Completed in 2014, the 20 Fenchurch Street tower, designed by Architect Rafael Vinoly has become an iconic London landmark. The 160m tower, with a unique inclinatory façade, provides over 63,000 sq m of prime office space over 34 office floors, along with a public sky garden at the top of the building offering 360 degree views of the city.
As part of a multi-disciplinary service, we developed the fire strategy and engineering design for the building with systems which included an intelligent fire alarm system coordinated over 40 floors and an external annex building, 30,000m of fire protection pipework, four tanks installed at basement level holding in excess of 25,000 litres of water, along with two 800kg fire-fighting lifts.
Our scope also included developing the strategy and engineering systems for the Sky Garden – the highest public park in London.
To comply with the design guidance adopted for the project, which included BS9999 and Section 20 of the London Building Act (Amendment Act), our initial assessment indicated that the Sky Garden would need to be fitted with both on floor smoke extract and automatic fire sprinklers. However our fire engineering team reviewed this requirement and developed an alternative approach utilising the design principles of the space itself rather than imposing restrictions on the use of the garden and the installation of extensive mechanical systems.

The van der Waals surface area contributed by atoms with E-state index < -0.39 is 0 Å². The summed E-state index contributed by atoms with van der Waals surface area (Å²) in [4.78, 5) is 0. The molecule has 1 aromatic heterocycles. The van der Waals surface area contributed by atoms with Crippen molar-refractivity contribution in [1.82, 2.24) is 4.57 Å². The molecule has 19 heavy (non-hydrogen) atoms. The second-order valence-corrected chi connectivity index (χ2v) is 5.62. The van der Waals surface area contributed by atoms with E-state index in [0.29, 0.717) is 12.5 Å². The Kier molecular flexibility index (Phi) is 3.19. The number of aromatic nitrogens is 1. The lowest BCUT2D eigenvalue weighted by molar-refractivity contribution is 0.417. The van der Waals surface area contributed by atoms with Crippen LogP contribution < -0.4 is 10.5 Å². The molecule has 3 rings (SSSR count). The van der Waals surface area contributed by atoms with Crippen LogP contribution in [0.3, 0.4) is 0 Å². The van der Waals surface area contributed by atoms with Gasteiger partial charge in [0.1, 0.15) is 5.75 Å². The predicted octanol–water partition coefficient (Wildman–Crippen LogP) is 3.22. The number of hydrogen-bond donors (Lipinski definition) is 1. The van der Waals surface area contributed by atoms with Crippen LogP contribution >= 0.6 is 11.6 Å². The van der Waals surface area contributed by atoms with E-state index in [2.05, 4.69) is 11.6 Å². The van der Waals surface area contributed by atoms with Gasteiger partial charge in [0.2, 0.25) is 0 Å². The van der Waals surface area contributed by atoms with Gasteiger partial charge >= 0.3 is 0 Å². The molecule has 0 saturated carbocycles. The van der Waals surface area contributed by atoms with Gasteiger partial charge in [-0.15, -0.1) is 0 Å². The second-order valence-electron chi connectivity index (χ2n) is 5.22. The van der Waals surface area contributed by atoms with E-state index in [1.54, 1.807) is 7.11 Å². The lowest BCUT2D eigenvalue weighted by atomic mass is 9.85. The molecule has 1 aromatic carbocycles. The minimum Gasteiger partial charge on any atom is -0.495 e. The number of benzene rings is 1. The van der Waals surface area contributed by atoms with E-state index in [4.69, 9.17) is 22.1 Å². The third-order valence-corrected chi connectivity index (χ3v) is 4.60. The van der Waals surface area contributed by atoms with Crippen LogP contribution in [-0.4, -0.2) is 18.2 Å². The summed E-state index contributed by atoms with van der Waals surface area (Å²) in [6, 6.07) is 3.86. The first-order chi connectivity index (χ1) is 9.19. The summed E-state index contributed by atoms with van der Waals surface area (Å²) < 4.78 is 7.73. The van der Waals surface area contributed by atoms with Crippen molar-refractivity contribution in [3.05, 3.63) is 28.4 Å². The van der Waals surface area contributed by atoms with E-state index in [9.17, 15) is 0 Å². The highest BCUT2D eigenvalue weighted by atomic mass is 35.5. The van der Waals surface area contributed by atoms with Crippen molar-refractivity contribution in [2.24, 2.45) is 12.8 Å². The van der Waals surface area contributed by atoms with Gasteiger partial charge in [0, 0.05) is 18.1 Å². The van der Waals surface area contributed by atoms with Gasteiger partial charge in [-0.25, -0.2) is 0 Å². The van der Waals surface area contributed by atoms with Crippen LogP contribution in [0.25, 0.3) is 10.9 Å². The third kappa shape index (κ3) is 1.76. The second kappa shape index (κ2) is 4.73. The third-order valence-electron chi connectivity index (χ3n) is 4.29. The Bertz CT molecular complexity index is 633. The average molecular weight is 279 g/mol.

The anticipated fire loading, height, available exits and natural ventilation of the space were all taken into account and the evacuation of the sky garden was also modelled to establish the time required for the population to reach a place of relative safety. The analysis demonstrated the need for a rapid response to a fire alarm: As such, directional voice messaging was incorporated at the Sky Garden levels.
In addition, to determine if the time to evacuate was sufficient before conditions became untenable in the event of a fire, we utilised computational fluid dynamics (CFD) to perform design size fire modelling, enabling us to demonstrate that occupants would be able to evacuate safely with a smoke layer well above their heads and no impact from undue heat.
Ultimately, this detailed analysis enabled us to demonstrate that, despite no major mechanical systems being installed in the main public space, the Sky Garden meets agreed criteria for fire protection and evacuation. All enclosed areas of the Sky Garden, however, are sprinkler protected.